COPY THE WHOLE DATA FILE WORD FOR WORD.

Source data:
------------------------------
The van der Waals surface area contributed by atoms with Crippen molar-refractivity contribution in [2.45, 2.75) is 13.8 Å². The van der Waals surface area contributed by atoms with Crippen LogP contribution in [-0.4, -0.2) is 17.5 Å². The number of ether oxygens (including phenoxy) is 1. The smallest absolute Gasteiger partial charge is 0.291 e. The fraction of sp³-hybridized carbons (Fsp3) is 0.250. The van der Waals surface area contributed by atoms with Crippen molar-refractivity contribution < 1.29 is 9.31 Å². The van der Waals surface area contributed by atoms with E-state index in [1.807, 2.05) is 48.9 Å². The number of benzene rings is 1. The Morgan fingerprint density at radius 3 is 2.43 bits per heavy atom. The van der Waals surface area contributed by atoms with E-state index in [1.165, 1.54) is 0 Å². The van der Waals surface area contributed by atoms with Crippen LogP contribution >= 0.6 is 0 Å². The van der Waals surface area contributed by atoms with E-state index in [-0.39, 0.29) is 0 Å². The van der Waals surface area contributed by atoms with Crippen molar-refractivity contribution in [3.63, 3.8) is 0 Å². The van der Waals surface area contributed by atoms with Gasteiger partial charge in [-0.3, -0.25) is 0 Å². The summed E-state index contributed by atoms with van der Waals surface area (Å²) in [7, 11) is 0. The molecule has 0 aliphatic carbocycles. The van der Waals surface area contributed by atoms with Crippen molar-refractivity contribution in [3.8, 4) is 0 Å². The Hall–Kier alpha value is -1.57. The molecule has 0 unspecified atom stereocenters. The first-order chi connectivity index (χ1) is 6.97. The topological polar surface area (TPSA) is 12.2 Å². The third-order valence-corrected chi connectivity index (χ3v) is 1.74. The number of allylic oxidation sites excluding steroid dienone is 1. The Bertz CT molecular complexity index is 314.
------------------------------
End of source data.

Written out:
The van der Waals surface area contributed by atoms with Crippen molar-refractivity contribution in [2.45, 2.75) is 13.8 Å². The van der Waals surface area contributed by atoms with Crippen LogP contribution in [-0.4, -0.2) is 17.5 Å². The number of ether oxygens (including phenoxy) is 1. The smallest absolute Gasteiger partial charge is 0.291 e. The fraction of sp³-hybridized carbons (Fsp3) is 0.250. The van der Waals surface area contributed by atoms with Crippen molar-refractivity contribution < 1.29 is 9.31 Å². The van der Waals surface area contributed by atoms with E-state index in [1.807, 2.05) is 48.9 Å². The number of benzene rings is 1. The Morgan fingerprint density at radius 3 is 2.43 bits per heavy atom. The van der Waals surface area contributed by atoms with E-state index in [1.165, 1.54) is 0 Å². The van der Waals surface area contributed by atoms with Crippen LogP contribution >= 0.6 is 0 Å². The van der Waals surface area contributed by atoms with E-state index in [-0.39, 0.29) is 0 Å². The van der Waals surface area contributed by atoms with Crippen molar-refractivity contribution in [3.63, 3.8) is 0 Å². The van der Waals surface area contributed by atoms with Gasteiger partial charge in [-0.3, -0.25) is 0 Å². The summed E-state index contributed by atoms with van der Waals surface area (Å²) in [7, 11) is 0. The molecule has 0 aliphatic carbocycles. The van der Waals surface area contributed by atoms with Crippen molar-refractivity contribution in [3.8, 4) is 0 Å². The Hall–Kier alpha value is -1.57. The molecule has 0 unspecified atom stereocenters. The first-order chi connectivity index (χ1) is 6.97. The topological polar surface area (TPSA) is 12.2 Å². The third-order valence-corrected chi connectivity index (χ3v) is 1.74. The number of allylic oxidation sites excluding steroid dienone is 1. The Bertz CT molecular complexity index is 314.